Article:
A Chaos-Driven Path to Single Payer?


Those who have resisted the idea that the HealthCare.gov web site and Obamacare in general may have been intentionally designed to create confusion and chaos as a means for imposing a single-payer healthcare system on a currently unwilling populace are going to have a tough time explaining away yet another recently discovered “quirk."

To be clear, I’m not claiming, as some have inferred from previous columns, that there is a widely orchestrated chaos-creation plan, or that any attempt to capitalize on the current bedlam to impose single-payer is destined to succeed. What I am saying is that the evidence supporting the idea that certain of Obamacare's key players are determined to try continues to mount.

The latest "nobody's this stupid and incompetent" revelation is that Obamacare's enrollment system "lacks a way for consumers to quickly and easily update their coverage for the birth of a baby and other common life changes."

Press reports indicate that it's literally impossible to add a new child to an existing health plan once a person or household has enrolled. That's not all. HealthCare.gov also cannot handle "marriage and divorce, a death in the family, a new job or a change in income, (or) even moving to a different community."

No one should try to verify the existence of these problems on their own. That's because the web site is such a security nightmare that outside IT experts have publicly stated that it’s too dangerous for a user concerned about the privacy of their personal data (i.e., anyone with a brain) to use. As if that's not enough, in late September, the chief information security officer for the Centers for Medicare and Medicaid Services "told congressional interviewers that she explicitly recommended denial of the website’s Authority to Operate." She "was overruled by her superiors."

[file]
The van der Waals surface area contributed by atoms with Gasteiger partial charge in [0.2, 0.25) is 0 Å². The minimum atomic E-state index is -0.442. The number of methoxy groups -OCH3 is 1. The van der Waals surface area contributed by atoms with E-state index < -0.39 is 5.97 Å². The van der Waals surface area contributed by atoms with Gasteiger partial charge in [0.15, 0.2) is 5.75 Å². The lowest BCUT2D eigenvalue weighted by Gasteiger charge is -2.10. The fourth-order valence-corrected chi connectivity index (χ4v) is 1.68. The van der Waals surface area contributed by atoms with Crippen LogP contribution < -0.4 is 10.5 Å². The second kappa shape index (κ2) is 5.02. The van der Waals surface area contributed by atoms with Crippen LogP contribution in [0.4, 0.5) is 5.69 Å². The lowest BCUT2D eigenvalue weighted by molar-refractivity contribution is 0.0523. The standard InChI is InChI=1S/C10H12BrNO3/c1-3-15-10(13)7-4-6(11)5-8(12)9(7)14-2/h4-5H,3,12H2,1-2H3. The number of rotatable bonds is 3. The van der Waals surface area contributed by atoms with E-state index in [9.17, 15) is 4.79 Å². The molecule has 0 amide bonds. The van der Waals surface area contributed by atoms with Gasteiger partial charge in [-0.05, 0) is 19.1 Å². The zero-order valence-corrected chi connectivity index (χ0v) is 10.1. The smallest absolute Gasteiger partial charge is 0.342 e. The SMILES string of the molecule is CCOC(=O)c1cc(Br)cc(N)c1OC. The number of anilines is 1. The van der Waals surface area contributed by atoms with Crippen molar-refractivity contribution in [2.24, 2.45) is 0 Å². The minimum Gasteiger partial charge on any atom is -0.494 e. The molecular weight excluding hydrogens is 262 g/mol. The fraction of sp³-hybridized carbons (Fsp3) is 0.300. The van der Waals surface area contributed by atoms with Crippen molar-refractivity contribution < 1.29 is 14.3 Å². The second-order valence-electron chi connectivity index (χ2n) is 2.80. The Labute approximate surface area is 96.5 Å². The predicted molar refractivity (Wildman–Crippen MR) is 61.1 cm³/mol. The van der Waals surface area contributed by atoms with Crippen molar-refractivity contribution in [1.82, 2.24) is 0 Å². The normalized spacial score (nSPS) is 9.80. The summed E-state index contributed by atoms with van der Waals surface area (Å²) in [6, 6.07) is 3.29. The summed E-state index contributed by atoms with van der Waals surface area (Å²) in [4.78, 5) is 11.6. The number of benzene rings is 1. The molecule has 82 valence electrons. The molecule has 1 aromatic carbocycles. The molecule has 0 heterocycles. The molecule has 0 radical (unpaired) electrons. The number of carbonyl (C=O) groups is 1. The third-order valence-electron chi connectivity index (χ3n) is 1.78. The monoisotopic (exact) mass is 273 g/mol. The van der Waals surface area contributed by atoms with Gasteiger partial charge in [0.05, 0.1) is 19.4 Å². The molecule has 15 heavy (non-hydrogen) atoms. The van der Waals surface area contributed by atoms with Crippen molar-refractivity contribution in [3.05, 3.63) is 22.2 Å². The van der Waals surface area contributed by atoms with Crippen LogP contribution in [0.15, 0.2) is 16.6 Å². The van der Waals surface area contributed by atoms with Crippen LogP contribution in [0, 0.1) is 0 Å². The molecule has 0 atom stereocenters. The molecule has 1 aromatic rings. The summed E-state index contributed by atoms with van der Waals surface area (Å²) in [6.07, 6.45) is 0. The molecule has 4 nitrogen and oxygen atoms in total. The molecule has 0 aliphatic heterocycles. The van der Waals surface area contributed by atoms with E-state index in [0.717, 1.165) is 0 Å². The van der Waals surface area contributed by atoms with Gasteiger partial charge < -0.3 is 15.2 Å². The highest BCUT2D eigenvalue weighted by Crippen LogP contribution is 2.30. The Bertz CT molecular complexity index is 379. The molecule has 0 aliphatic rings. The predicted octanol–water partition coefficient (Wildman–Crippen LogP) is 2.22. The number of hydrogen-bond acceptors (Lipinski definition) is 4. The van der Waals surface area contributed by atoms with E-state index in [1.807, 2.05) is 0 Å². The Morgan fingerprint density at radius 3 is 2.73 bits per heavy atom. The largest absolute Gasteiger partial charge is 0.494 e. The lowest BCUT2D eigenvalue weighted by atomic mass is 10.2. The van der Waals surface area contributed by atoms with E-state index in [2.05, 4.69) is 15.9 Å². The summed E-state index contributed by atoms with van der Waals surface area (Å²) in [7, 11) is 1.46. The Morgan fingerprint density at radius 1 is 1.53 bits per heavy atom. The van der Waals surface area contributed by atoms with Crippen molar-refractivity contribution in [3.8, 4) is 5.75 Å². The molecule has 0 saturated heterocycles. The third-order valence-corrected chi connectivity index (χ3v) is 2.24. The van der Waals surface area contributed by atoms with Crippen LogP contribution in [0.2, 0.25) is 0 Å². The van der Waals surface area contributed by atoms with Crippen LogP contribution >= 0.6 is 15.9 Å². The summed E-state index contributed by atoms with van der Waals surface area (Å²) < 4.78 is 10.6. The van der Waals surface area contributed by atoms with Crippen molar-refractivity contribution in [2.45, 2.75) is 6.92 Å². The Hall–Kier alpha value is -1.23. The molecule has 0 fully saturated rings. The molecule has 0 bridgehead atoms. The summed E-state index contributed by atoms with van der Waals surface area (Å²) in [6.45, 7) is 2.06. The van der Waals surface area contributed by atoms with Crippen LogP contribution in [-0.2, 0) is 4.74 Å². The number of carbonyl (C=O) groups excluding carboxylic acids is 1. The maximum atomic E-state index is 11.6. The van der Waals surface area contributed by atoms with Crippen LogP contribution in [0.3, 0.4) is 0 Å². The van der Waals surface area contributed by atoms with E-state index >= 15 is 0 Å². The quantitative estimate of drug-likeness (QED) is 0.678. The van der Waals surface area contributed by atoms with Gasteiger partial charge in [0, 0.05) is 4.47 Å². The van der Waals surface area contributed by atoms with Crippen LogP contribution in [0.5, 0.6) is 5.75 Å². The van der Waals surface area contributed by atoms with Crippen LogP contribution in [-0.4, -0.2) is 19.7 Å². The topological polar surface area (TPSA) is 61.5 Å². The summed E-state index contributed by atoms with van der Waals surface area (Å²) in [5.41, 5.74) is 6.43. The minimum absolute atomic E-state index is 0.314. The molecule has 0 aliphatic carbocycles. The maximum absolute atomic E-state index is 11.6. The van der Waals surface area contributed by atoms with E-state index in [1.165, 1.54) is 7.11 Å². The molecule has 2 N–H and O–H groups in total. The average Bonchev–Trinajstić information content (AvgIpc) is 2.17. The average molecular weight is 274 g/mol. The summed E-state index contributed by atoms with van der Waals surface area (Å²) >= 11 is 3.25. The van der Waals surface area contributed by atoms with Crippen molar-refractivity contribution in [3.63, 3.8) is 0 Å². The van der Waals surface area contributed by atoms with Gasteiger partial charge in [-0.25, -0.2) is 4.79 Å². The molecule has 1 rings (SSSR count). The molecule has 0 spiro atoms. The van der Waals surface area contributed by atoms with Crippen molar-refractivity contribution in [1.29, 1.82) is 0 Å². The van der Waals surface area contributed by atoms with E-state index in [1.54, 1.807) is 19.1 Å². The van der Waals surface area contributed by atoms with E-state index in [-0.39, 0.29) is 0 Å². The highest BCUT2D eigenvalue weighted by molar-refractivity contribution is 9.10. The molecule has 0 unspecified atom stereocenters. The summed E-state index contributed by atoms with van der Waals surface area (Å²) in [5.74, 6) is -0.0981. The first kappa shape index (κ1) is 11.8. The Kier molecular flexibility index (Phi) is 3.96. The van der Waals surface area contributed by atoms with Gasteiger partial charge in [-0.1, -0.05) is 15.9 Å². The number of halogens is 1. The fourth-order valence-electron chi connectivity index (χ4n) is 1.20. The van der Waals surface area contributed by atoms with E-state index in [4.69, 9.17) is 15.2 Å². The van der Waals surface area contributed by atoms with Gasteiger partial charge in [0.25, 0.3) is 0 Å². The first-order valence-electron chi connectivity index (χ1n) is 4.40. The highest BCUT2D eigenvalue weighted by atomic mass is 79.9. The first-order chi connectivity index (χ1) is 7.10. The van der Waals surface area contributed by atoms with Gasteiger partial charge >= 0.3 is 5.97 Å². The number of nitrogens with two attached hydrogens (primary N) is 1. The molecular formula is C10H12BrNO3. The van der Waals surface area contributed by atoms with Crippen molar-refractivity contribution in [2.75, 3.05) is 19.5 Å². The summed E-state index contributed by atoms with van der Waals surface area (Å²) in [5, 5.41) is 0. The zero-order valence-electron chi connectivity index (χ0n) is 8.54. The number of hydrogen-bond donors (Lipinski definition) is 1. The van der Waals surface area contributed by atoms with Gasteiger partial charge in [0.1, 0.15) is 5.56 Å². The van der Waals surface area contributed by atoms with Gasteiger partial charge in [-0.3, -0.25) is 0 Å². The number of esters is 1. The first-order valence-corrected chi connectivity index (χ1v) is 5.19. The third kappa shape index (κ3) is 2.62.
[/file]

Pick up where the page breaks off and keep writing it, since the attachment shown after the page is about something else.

As red flags for true intentions go, Obamacare's inability to accommodate common life changes is an even stronger indicator than the failures previously identified.

As to security, I suppose it’s possible for designers to be so ignorant that they believe it’s something they can layer in later instead of following currently accepted protocols which call for baking it in from the outset. As to the lack of progress in building a system to process billions of dollars in subsidy payments to insurers, it’s theoretically but barely conceivable that the administration is telling the truth when it insists, in essence, that “we just haven’t been able to get to that."

But HealthCare.gov's life changes bust takes things to a whole new level. Has anyone, anywhere, ever built an interactive database which is unable to interact, i.e., to handle fundamental changes in key information once it has been entered? Who would even think of doing this? It's overwhelmingly likely that a programming team would have to deliberately decide to exclude the ability to carry out such basic functions during the initial design process.